Continuing Laneway’s biggest year yet, the Melbourne leg of the St. Jeromes Laneway Festival was a success on Saturday, last week. Sporting a two-main stage set up (similar to Groovin’ the Moo or Download) and having its first year at Flemington, it was a fantastic day for the thousands of attendees, but it did suffer from both the heat and some teething problems. Thankfully, the transport wasn’t one of them with multiple ways to get to the festival with ease.
The excitement for the major headliners kept the thoughts of heat at bay as the festival touted a massive lineup for Melbourne. US juggernaut HAIM sat alongside, pop sensation, Joji and the phenomenal Phoebe Bridgers. Yet, there was a long line of other acts before those three, including metal powerhouse Turnstile, Fontaines D.C., Yard Act, Mallrat, The Jungle Giants, Fred Again, Julia Jacklin, and more.
There was a great selection of food across two separate areas, including the well-known Italian restaurant Gradi, as well as a long line of food trucks on the main lawn making it easy to get some food when you needed to. There was also a combination of areas that allowed for people who needed a rest; a fantastic addition that all festivals should take note of.
The day opened with the Triple J Unearthed winner, Pricie who was a welcome addition to the lineup. She brought the energy early, which was important for such a long day of music.
Pricie was soon followed by Adam Newling across on one of the side stages and Tasman Keith on the main stage. As the energy across Flemington Racecourse grew, so did the crowd. By the time, Mallrat was on stage, it was hard to move amongst the main stage crowd. This was the biggest setback throughout the festival, and it made it hard to move from location to location, especially if you wanted to move from the main stages across to the Dean Turner or Everything Ecstatic Stage.
The main side stage; the Dean Turner stage was home to many of the day’s heavier acts, with, Yard Act, Fontaines D.C., and Slowthai all making a mark throughout the day. While the Everything Ecstatic Stage was home to electronic acts such as 100 Gecs, Chaos In the CBD, and later in the evening, Ross from Friends.
Fred Again.. was a highlight of the festival, the UK producer giving it his all to a packed crowd on the main stage. The artist who recently became massive via TikTok arguably brought one of the biggest crowds of the day.
Phoebe Bridgers was a special act and while there were acts to come, it was clear that much of the crowd had come to see Phoebe specifically. There was almost a continual crowd chorus through, “Motion Sickness”, “Kyoto” and “Chinese Satellite”. It was also nice to see her sing a cover of one of her group, Boygenius’ songs as well, in “Emily I’m Sorry”. Hearing a crowd, thousands of strong screams all together at the death of her song, “I Know The End” was haunting and wonderful.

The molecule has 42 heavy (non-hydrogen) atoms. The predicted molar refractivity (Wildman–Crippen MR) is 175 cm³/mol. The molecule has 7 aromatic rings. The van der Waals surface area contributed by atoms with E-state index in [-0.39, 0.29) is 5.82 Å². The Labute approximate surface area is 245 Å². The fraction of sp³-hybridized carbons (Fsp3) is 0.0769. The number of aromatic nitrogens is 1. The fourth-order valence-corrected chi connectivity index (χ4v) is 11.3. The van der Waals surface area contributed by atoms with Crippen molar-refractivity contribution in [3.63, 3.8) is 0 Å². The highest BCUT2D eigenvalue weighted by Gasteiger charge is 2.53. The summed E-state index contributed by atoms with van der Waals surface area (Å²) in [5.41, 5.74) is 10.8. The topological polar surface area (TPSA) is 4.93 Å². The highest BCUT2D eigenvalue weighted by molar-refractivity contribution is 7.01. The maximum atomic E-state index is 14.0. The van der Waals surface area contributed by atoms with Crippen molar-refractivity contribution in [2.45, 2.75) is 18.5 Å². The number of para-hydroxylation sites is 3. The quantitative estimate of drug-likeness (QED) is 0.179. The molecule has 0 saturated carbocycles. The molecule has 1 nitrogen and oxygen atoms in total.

Joji was an interesting act with a huge amount of production throughout his set, standing on a raised platform surrounded by LED panels, his set was fun but ultimately disappointing as he spent much of his time on stage bantering with his bandmates. That being said, his final two songs “Slow Dancing in the Dark” and “Glimpse of Us” were great to hear live, especially after their popularity through TikTok.
The final acts of the day, sadly clashed, meaning every person at Laneway had to make a difficult choice between hard rockers Turnstile or HAIM; a nearly impossible choice. Turnstile’s pit was energetic and rough, but exactly what you’d want from the band, while on the other hand, HAIM brought a dance number through “My Song 5”, a percussion line through their opening number “Now I’m In It” and the energy you’d expect from such a talented group that didn’t leave the entire set.
Sadly, HAIM’s hour set felt far too short for a band that was exclusive, but they were a fantastic send-off to the Melbourne leg of the festival and made sure that everyone in the crowd enjoyed the end of the festival, sending it all off with “The Steps”.
Overall, Laneway’s move to Flemington for Melbourne’s leg has been a positive one, but the change in stage setups made it a little difficult to get around especially with the massive crowds that appeared in the afternoon. That being said, the lineup made up for this, with acts that rarely come to Australia supported by some of the up-and-coming talents through the Australian music scene.
THREE AND A HALF STARS (OUT OF FIVE)
Laneway is now finished for 2023 but look forward to a new announcement for 2024 toward the end of the year.
You can see more of Dan’s photos from Laneway Melbourne HERE